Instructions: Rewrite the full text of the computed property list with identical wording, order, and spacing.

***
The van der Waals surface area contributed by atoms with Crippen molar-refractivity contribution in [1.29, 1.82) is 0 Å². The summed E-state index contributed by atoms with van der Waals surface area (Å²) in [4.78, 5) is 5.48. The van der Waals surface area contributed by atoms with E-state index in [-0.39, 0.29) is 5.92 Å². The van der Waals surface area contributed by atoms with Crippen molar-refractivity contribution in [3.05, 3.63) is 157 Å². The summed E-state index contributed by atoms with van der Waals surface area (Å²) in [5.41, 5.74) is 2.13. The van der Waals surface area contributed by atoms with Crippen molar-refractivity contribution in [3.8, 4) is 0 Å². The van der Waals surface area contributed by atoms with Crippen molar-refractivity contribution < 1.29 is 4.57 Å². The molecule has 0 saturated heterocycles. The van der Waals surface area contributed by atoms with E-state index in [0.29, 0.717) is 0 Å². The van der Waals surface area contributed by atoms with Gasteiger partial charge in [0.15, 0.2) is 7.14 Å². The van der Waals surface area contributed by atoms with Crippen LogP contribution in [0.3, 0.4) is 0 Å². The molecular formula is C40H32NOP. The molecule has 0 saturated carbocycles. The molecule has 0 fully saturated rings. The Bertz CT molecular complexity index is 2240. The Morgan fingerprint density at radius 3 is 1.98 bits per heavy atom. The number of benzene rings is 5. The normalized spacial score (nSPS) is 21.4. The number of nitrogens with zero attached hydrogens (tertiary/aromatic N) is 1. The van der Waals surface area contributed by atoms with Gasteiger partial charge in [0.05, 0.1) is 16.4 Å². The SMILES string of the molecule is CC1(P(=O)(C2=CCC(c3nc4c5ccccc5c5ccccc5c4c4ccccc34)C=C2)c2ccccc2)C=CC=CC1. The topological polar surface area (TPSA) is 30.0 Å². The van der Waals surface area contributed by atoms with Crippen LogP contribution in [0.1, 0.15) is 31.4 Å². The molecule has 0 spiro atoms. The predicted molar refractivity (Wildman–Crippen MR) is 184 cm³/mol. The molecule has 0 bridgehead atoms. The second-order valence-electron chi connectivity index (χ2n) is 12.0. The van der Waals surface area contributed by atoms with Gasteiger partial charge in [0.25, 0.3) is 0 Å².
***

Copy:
The van der Waals surface area contributed by atoms with Crippen molar-refractivity contribution in [1.29, 1.82) is 0 Å². The summed E-state index contributed by atoms with van der Waals surface area (Å²) in [4.78, 5) is 5.48. The van der Waals surface area contributed by atoms with E-state index in [-0.39, 0.29) is 5.92 Å². The van der Waals surface area contributed by atoms with Crippen molar-refractivity contribution in [3.05, 3.63) is 157 Å². The summed E-state index contributed by atoms with van der Waals surface area (Å²) in [5.41, 5.74) is 2.13. The van der Waals surface area contributed by atoms with Crippen molar-refractivity contribution in [3.8, 4) is 0 Å². The van der Waals surface area contributed by atoms with Crippen molar-refractivity contribution < 1.29 is 4.57 Å². The molecule has 0 saturated heterocycles. The van der Waals surface area contributed by atoms with E-state index in [0.29, 0.717) is 0 Å². The van der Waals surface area contributed by atoms with Gasteiger partial charge in [0.15, 0.2) is 7.14 Å². The van der Waals surface area contributed by atoms with Crippen LogP contribution in [0.3, 0.4) is 0 Å². The molecular formula is C40H32NOP. The molecule has 0 saturated carbocycles. The molecule has 0 fully saturated rings. The Bertz CT molecular complexity index is 2240. The Morgan fingerprint density at radius 3 is 1.98 bits per heavy atom. The number of benzene rings is 5. The normalized spacial score (nSPS) is 21.4. The number of nitrogens with zero attached hydrogens (tertiary/aromatic N) is 1. The van der Waals surface area contributed by atoms with Gasteiger partial charge in [0.05, 0.1) is 16.4 Å². The SMILES string of the molecule is CC1(P(=O)(C2=CCC(c3nc4c5ccccc5c5ccccc5c4c4ccccc34)C=C2)c2ccccc2)C=CC=CC1. The topological polar surface area (TPSA) is 30.0 Å². The van der Waals surface area contributed by atoms with Crippen LogP contribution in [0.1, 0.15) is 31.4 Å². The molecule has 0 spiro atoms. The predicted molar refractivity (Wildman–Crippen MR) is 184 cm³/mol. The molecule has 0 bridgehead atoms. The second-order valence-electron chi connectivity index (χ2n) is 12.0. The van der Waals surface area contributed by atoms with Gasteiger partial charge in [0.25, 0.3) is 0 Å².